One of the most unique factors about the honey and beekeeping industry in New Zealand is their rare and exclusive Manuka honey. In recent years, Manuka honey (produced strictly in New Zealand and Australia from the flowering Manuka bush) has exploded onto the world market after the extremely talented marketing and research efforts carried out on this amber, robust tasting honey. Researchers found a chemical in Manuka honey that has many more medicinal properties than the already highly therapeutic conventional honey. As you know, virtually all honey contains (at different levels) elements that when placed on skin produce hydrogen peroxide, which greatly aids in the healing of burns, wounds, etc.  Manuka honey contains the same elements, yet it also contains an entirely different and unique set of properties that make it a one-of-a-kind honey.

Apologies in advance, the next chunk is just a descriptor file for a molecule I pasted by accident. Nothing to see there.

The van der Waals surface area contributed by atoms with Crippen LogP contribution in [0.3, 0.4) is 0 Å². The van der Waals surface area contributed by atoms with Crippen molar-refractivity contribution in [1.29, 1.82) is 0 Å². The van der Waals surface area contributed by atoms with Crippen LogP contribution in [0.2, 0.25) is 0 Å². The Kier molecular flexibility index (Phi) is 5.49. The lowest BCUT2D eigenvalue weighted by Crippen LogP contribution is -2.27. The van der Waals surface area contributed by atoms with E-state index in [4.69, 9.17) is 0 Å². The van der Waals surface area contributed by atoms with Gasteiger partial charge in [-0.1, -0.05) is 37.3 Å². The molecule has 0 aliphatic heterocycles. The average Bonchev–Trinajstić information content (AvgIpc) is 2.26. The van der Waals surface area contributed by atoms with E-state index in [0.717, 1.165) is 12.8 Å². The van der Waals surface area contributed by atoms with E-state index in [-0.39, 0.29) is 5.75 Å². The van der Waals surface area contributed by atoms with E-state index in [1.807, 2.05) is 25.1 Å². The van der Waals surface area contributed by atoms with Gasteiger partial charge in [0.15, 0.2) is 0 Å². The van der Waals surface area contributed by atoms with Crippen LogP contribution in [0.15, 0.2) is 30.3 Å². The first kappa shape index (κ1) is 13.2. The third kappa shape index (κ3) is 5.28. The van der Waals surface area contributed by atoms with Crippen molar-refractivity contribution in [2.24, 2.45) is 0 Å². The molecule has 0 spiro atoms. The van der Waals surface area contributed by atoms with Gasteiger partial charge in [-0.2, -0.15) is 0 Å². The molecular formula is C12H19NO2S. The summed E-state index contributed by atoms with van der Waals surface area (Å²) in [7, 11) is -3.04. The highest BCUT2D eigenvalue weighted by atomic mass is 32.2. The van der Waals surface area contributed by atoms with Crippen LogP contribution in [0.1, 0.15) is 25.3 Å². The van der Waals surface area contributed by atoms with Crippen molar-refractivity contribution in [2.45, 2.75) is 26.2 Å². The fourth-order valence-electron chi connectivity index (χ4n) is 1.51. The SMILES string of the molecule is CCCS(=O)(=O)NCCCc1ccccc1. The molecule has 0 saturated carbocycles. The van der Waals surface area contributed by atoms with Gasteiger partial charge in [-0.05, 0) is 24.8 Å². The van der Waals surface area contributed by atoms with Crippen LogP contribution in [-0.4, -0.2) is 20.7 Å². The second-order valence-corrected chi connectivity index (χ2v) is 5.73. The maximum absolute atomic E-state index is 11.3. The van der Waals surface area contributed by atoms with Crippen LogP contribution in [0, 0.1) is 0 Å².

The discovery of these properties resulted in the New Zealand honey industry selling honey for $20-$25USD per lb. (retail), rather than the average $5-$8USD per lb. I asked two of the gentlemen responsible for this discovery if it was possible for other honey in the world to contain undiscovered medicinal properties similar to those found in Manuka honey. Their answer was,  "Sure, why not? All it takes is someone willing to put their honey to the test and see what is really in it." That is exactly what they did, and the entire industry is still reaping the benefits. For anyone interested in learning more about Manuka honey, a great article can be found at the following link: http://bio.waikato.ac.nz/honey/special.shtml.